by David desJardins on Jan 30, 2011 8:57 pm • linkreport

@ David desJardins: it's perfectly reasonable for a major outlet that publishes a work to do so on the condition that the author doesn't also post it elsewhere!

Is it? Why?

It is only reasonable if the Post is worried about competition from the publication elsewhere. Is the Post really worried about competition from personal blogs and local blogs like GGW? If so, then the Post is in deeper trouble than I assumed.

by Jasper on Jan 31, 2011 9:55 am • linkreport

@Jasper: It is only reasonable if the Post is worried about competition from the publication elsewhere. Is the Post really worried about competition from personal blogs and local blogs like GGW?

How would you decide if a blog is "like GGW"? I think it is perfectly reasonable for the Post to have a uniform policy on items they accept for publication, rather than trying to subjectively assess the degree of competition, or lack thereof, from every possible alternative medium.

by David desJardins on Jan 31, 2011 1:05 pm • linkreport

@ David des Jardin:How would you decide if a blog is "like GGW"?

You don't. You just allow op-eds to be cross-posted on blogs that the writer regularly writes on. Why have a blanket policy limiting the publication?

BTW: You still have not answered my question why it is perfectly reasonable for a major outlet that publishes a work to do so on the condition that the author doesn't also post it elsewhere!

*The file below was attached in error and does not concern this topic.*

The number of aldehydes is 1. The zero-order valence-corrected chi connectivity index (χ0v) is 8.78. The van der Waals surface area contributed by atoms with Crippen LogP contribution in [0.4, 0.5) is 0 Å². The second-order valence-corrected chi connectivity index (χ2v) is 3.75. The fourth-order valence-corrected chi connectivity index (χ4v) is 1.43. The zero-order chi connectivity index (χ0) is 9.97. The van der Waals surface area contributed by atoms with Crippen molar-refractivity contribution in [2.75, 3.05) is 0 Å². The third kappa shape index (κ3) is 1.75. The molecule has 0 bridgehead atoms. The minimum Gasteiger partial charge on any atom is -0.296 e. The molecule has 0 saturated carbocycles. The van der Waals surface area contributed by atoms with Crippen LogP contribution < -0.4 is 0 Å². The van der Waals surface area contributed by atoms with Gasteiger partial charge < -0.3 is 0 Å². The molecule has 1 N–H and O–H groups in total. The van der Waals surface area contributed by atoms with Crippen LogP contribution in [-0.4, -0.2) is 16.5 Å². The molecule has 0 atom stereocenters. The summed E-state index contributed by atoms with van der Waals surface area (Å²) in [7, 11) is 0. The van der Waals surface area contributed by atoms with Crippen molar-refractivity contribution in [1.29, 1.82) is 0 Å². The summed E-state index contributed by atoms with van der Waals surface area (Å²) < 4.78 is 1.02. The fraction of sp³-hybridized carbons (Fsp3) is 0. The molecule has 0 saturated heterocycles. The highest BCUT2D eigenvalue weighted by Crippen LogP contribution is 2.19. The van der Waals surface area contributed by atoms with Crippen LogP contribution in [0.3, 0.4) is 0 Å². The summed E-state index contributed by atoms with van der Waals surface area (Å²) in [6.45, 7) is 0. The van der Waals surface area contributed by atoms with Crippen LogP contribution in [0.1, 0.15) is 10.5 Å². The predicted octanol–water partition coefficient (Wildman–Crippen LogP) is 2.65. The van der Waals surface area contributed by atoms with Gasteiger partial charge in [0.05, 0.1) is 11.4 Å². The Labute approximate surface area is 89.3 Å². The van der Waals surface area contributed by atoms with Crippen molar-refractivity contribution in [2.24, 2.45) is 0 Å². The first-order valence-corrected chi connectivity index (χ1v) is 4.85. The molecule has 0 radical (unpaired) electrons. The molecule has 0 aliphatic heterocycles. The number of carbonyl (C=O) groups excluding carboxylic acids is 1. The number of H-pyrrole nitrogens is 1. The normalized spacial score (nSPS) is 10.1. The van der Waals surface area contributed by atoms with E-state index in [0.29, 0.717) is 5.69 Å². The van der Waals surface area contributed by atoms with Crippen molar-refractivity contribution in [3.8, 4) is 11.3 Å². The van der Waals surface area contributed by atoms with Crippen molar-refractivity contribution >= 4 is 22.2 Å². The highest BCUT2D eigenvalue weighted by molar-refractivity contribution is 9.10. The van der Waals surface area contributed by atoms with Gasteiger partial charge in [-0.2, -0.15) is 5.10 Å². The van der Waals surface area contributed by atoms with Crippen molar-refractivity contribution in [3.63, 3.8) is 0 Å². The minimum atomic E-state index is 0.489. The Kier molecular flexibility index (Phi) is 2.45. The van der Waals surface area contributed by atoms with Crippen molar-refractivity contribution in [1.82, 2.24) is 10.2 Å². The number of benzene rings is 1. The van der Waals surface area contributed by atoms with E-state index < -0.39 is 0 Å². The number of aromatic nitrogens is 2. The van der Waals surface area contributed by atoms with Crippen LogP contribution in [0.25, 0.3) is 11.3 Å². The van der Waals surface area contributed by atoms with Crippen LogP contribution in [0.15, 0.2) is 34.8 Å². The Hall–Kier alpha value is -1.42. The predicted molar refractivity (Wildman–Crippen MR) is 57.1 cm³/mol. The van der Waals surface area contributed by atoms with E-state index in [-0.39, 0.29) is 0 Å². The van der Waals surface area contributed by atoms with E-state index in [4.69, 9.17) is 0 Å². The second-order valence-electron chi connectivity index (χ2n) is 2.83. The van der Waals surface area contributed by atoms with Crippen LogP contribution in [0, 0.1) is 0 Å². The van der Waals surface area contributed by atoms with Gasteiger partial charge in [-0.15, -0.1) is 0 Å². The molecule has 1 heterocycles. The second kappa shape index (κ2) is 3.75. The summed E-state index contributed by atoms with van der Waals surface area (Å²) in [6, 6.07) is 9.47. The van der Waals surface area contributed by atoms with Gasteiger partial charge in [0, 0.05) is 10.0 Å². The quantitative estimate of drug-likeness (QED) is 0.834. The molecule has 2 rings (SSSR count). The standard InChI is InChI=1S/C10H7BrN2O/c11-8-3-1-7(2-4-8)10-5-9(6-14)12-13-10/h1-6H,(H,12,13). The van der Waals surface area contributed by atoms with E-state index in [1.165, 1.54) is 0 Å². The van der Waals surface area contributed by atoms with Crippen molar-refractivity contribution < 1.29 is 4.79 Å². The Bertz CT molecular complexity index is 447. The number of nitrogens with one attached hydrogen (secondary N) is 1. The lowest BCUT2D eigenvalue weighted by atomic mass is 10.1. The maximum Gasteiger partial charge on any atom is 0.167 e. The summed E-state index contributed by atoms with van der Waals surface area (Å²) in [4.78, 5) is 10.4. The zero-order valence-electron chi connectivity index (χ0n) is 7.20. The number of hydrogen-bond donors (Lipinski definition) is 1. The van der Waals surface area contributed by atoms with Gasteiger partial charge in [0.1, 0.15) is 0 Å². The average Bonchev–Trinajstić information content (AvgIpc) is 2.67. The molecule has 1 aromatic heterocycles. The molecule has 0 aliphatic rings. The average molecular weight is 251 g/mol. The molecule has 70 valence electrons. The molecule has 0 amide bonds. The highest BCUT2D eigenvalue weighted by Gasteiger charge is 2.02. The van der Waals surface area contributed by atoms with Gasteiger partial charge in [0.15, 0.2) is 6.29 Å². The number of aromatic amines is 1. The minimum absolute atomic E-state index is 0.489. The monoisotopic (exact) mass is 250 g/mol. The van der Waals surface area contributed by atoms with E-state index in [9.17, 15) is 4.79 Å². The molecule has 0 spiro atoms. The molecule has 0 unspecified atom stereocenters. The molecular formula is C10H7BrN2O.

by Jasper on Jan 31, 2011 2:23 pm • linkreport

You just allow op-eds to be cross-posted on blogs that the writer regularly writes on.

Some of those do have very large readerships, and having material that the Post publishes be content that its readers might well also see elsewhere reduces their appeal.

Ultimately, it's reasonable because it serves a purpose that is important to them, and most of their potential contributors accept it, so they have little reason to change the policy. There are other possible policies that would also be reasonable; this is not the only reasonable policy, but it's one option in the space of reasonable policies.

by David desJardins on Jan 31, 2011 4:59 pm • linkreport


Great post, it's possible David had to fill a certain amount of column inches / words. Giving Sarles the top 2 things he needs to work on makes sense, my vote? Funding #1 and long term planning #2 which David nails with the capacity (2) and funding (4) sections.

IMHO better customer service and making METRO a great place to work (1st and 5th items) are important but too hard to measure and frankly nearly impossible to improve as every CEO has talked about them forever. Squishy stuff doesn't make for report card items.

by Mike D on Jan 31, 2011 6:22 pm • linkreport


by Jerome on Jan 31, 2011 6:22 pm • linkreport


You are probably right, we were all spoiled when the system was brand new, and the system had a ton of spare capacity.

However a CEO who gets the funding and begins planning to add more capacity would be a major accomplishment and that CEO would be remembered fondly for decades to come.

by Mike D on Jan 31, 2011 6:26 pm • linkreport

In the future, please do not use all caps. As I'm sure you're aware, on the internet, all caps writing is considered shouting. And that is not conducive to the civil discourse we hope to foster at Greater Greater Washington.

Thank you for understanding.

by Matt Johnson on Jan 31, 2011 8:12 pm • linkreport

So nice that you congratulated Sarles on his new appointment and gave him support and ideas for improvement. A very nice overture. Glad the Post published it.

by Tina Slater on Feb 7, 2011 8:49 pm • linkreport